So in case nobody's clear on the argument that I've been trying to make for several chapters now, there was no point in copying large chunks of Isaiah into the Book of Mormon except to serve as filler, to pad to the word count, or to lend credence to the Book of Mormon by linking it to the Bible.  This is not a superior translation.  It is the same translation with slightly altered details.

And when I say there was no point, I mean to say that I have concluded that the Isaiah sections of the Book of Mormon are evidence of the book being the words of a man and not the words of God.

They're also easily the most boring parts of the Book of Mormon.  (Yes, worse than Omni.)   

Wednesday, July 18, 2012

Chastity and Perspicacity

When I was a member of my ward's Teachers' Quorum, my quorum adviser told us a story once concerning the law of chastity that really stuck in my memory.  And because of a casual conversation at work a few nights ago, I revisited that memory and discovered--not for the first time--that something I'd been taught in church was utter crap.

Friday, July 13, 2012

Follow the Prophet

In an email she sent out to the family this week, my sister mentioned a charming story about her two-year-old son.  She said that he liked the primary song "Follow the Prophet" and that he'd been wandering around the house most of the day singing it.  Apparently he got the melody down pretty well but his pronunciation left a little to be desired.  She said that his vowels were mostly right but that he seemed to use whatever consonants he felt like, making the whole song sound like complete, adorable gibberish.  I didn't find the story particularly adorable.

Thursday, July 12, 2012

2 Nephi 13: Isaiah, Digitally Remastered

Continuing with his Isaiah-fest, Joseph Smith lifts the entirety of Isaiah chapter 3 for his own records.

I would like to know why Nephi felt the need to quote so much Isaiah.  Considering that he was etching these words into metal plates, you'd think he'd have been a little more economic about what he wrote.  Why labor over words that are already preserved in another record?  Not only is there a record for his people (you know, the one he's copying from), but there's going to be a Bible for everybody else later--a fact you'd think God would have revealed to him.

I suppose you could make the argument from a Mormon perspective that the Bible has been vandalized--that evil men have altered the texts over the centuries and removed "plain and precious truths" from the Bible (Joseph Smith: A Master of Textual Efficiency).  But if that were the true purpose behind the Isaiah sections in the Book of Mormon, why are the only differences between 2 Nephi 13 and Isaiah 3 punctuation changes and slight re-wordings that don't change the meaning in any significant way?

Like I've said before--filler.

Wednesday, July 11, 2012

2 Nephi 12: Nothing to See Here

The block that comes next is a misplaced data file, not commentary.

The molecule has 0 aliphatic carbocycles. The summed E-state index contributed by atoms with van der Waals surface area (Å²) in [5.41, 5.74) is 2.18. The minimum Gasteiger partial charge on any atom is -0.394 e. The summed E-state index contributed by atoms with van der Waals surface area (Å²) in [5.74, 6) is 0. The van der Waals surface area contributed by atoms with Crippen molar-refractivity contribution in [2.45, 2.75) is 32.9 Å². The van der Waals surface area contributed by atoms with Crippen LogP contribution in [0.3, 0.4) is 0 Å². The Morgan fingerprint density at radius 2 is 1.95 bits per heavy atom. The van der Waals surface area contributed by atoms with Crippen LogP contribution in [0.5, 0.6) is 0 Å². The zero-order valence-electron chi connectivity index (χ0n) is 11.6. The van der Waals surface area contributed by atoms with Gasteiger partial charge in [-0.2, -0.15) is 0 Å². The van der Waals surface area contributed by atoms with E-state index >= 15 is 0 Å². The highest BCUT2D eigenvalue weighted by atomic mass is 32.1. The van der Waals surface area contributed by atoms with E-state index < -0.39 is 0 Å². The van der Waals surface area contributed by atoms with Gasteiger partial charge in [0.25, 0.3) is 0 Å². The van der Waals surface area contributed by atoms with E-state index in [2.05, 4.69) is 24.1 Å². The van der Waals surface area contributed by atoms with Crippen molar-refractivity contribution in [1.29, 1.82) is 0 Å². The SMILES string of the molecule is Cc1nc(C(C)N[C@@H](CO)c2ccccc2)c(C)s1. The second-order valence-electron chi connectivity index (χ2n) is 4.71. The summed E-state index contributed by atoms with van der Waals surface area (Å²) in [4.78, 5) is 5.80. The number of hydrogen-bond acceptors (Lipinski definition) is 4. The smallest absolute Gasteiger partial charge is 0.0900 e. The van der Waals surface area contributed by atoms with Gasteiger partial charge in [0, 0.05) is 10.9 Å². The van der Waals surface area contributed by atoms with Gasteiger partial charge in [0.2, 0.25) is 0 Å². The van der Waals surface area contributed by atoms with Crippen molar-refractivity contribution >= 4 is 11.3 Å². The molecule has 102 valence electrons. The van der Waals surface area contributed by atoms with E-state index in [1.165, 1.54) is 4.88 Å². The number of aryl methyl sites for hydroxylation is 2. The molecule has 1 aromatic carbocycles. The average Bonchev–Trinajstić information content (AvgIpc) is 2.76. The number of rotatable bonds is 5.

More Isaiah.

There's not really much here.  It's a nearly-identical transcription of Isaiah chapter 2, with a few extra words thrown in to make it seem like there was a point to its reproduction.  It's more filler that imparts very little of importance over its repetitive, poetry-embellished 22 verses.

I don't really have anything to say about this chapter beyond that, but I'm discussing each chapter, so I can't just skip it.

Saturday, July 7, 2012

2 Nephi 11: Logic and Revelation

Chapter 11 is only 8 verses long, and it's pretty light on the earth-shattering doctrines.  But there are two things about this chapter I'd like to mention:  revelation and the mess that is verse 7.

No More Revelation
In verses 2 and 3, Nephi mentions that both he and his brother Jacob have physically seen Jesus.  Nephi and his brother were among the spiritual leadership of their society.  But this bold, direct claim stands in contrast to recent actions of the current church leadership.  When is the last time a Mormon prophet explicitly claimed to have a face-to-face meeting with a member of the godhead?  And let's not forget the change to chapter 14 of Gospel Principles which describes an Apostle as being "a special witness of the name of Jesus Christ," implying that an Apostle is not a physical eyewitness of Jesus Christ's existence.

This is reminiscent of a part of the Joseph Smith story--young Joseph was told by local religious leaders that he could not have seen a vision of God because there are no more visions or revelation in the modern age.  But a church that teaches that divine revelation is just as alive today as it was in the Bible is suspiciously shy of addressing the subject directly.

Unlucky Verse Seven
Nephi makes an interesting series of assumptions in verse 7:

 1.  "If there be no Christ there be no God"
Isn't it the other way around?  Besides, there are plenty of religions that teach belief in a supreme being and don't teach of Christ.  This is not the strongest case you can make for the existence of Christ.

2.  "If there be no God we are not, for there could have been no creation."
This is far from an original argument, but I guess I'll cut Nephi some slack, considering he was writing it in 600 BC.  Smith does not get the benefit of the doubt, because I'm pretty sure this was an overused concept even in 1830.  But what I really dislike about this sentence is its connection to the previous claim.  The objective here is to claim that if there was no Christ we wouldn't exist, therefore Christ must exist.  This is horrible logic.